KEYSTONE — Summit County released its third amended public health order in the span of one week Thursday, Oct. 29, implementing further restrictions to quell the spread of the novel coronavirus.
Under the new order, outdoor events are capped at 75 people with indoor events being capped at 25 people. An event is different than a gathering, which is currently capped at six people from no more than two households.
People who want to host an in-person event — such as a wedding reception, concert or fundraiser — have to use the state’s physical distancing calculator to determine how many people can fit in the venue space. Previously, outdoor events were capped at 175 people, with indoor events limited to 100 people.
The new event capacity limitation is in addition to the measures the county has already taken to mitigate the spread of the virus, which include limiting gatherings to six people, prohibiting the sale and consumption of alcohol at restaurants past 10 p.m. and limiting in-office capacity to 25%.
At a Summit County Board of Health meeting Thursday, Oct. 29, Public Health Director Amy Wineland gave an update on the county’s consultation with the Colorado Department of Public Health and Environment. In that meeting, state officials gave the county one week to improve case numbers or risk moving into safer-at-home Level 3, which is labeled “high risk.”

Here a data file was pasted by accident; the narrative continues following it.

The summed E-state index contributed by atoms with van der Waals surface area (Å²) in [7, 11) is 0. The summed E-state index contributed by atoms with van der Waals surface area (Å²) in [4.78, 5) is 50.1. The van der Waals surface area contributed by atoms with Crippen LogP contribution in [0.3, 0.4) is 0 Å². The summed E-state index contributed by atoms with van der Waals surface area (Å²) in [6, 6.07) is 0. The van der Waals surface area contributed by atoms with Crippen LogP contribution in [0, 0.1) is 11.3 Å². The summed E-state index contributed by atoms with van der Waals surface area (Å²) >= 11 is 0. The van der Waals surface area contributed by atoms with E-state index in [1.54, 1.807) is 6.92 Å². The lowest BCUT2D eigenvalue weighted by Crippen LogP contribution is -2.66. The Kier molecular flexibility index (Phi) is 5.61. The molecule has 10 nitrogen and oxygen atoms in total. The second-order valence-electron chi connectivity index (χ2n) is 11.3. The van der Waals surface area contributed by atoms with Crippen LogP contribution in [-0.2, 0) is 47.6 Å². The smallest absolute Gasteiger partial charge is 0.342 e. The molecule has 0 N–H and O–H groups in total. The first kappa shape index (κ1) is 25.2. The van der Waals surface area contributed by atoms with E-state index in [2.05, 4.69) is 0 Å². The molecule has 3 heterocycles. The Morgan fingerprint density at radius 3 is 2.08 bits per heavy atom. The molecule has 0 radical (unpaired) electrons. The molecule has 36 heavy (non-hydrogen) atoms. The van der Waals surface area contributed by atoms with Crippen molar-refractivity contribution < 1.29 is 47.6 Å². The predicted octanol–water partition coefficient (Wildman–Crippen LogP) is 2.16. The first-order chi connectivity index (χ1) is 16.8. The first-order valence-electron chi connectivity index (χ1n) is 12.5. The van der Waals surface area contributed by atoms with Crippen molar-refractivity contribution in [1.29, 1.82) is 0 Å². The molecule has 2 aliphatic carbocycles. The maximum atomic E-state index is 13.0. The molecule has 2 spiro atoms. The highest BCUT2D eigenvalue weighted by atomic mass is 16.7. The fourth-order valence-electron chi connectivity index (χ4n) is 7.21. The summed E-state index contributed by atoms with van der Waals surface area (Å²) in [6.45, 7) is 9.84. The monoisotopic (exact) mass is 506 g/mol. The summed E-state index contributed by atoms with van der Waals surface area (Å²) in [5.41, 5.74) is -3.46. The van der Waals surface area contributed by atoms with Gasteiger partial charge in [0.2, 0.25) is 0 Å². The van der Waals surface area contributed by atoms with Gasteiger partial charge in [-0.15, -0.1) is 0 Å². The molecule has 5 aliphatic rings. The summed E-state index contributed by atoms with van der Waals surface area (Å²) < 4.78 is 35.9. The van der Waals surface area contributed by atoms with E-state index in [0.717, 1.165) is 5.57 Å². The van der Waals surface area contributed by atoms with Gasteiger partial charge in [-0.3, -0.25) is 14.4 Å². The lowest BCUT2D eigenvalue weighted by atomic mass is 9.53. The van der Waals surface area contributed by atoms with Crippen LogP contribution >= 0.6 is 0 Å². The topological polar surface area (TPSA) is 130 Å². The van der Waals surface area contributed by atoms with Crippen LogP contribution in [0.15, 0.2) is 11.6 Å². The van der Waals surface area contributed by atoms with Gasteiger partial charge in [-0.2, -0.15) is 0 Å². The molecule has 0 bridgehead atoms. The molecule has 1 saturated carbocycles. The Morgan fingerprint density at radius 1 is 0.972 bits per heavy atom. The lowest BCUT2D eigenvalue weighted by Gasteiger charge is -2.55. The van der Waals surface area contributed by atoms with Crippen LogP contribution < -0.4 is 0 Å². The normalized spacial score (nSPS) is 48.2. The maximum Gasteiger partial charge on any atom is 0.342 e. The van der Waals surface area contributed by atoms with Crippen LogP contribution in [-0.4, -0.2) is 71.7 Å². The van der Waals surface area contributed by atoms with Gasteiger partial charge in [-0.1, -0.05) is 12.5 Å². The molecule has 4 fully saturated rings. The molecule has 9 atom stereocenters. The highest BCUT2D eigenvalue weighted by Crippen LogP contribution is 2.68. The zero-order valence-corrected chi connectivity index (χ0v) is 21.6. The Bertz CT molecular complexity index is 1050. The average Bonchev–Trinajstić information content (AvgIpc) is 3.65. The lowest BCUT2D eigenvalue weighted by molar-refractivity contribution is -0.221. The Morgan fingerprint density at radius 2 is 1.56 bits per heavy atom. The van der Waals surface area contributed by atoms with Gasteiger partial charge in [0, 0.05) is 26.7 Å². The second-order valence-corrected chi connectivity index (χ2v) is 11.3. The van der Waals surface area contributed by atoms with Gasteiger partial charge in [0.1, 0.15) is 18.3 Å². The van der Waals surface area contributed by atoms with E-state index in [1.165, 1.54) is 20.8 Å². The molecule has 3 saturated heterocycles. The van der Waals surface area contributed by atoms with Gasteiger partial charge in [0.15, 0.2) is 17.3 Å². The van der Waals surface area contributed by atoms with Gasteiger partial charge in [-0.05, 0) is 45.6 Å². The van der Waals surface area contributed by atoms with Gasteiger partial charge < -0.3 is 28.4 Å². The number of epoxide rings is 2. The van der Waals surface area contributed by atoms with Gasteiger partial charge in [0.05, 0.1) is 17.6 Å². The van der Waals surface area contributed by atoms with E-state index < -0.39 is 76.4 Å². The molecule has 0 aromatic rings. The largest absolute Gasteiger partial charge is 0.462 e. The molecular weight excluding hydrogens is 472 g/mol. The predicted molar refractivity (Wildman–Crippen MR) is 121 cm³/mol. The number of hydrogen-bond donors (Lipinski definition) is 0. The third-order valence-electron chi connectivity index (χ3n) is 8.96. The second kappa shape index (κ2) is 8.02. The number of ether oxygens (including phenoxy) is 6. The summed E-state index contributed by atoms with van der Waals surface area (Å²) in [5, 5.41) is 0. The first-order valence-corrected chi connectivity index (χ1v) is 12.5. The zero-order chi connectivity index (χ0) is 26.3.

“Their initial recommendation was for us to move to that Level 3 and all the restrictions therein,” Wineland said. “After conversations and identifying that we really are putting in some targeted mitigation strategies … they’re giving us one more week for our community to turn this around.”
If the county does move backward into Level 3, restaurants, places of worship and retail stores will be restricted to 25% capacity or 50 people, whichever is fewer.
Wineland said the county’s numbers will have to reflect a plateau or decline in both the incidence and positivity rates by Wednesday, Nov. 4, to avoid moving to Level 3.
As of Thursday, the county was reporting a two-week incidence rate of 539 new cases per 100,000 people and a positivity rate of 10.8%, according to the state’s dial dashboard.
The positivity rate, which is the percentage of tests that return positive, reflects a lack of people getting tested for the virus, Wineland said.
“When we have a high percentage of positivity, that means we’re not doing enough testing to capture the true spread of the virus in our community,” she said.
The county is working to provide more testing to the community by partnering with Vail Health to open a community testing site in Frisco. Centura Health is also increasing its testing capacity at its clinic in Frisco.
In addition, the state is working with the county to bring in a mobile testing unit that likely will be staged at the Silverthorne Recreation Center, County Manager Scott Vargo said.
While the details of that testing option aren’t fully ironed out, it’s likely to help improve the positivity rate in the county, Wineland said.
Wineland said the goal of the mitigation strategies is to target an area where most cases are occurring: parties.
On Wednesday, the county reported 22 positive cases among students at Summit High School, primarily the result of gatherings and parties.
“This (restriction) goes along with where we’re seeing our increases in regard to gathering sizes,” Wineland said. “We felt that this was a great compromise to give us one more week so that we can see if our county can step up.”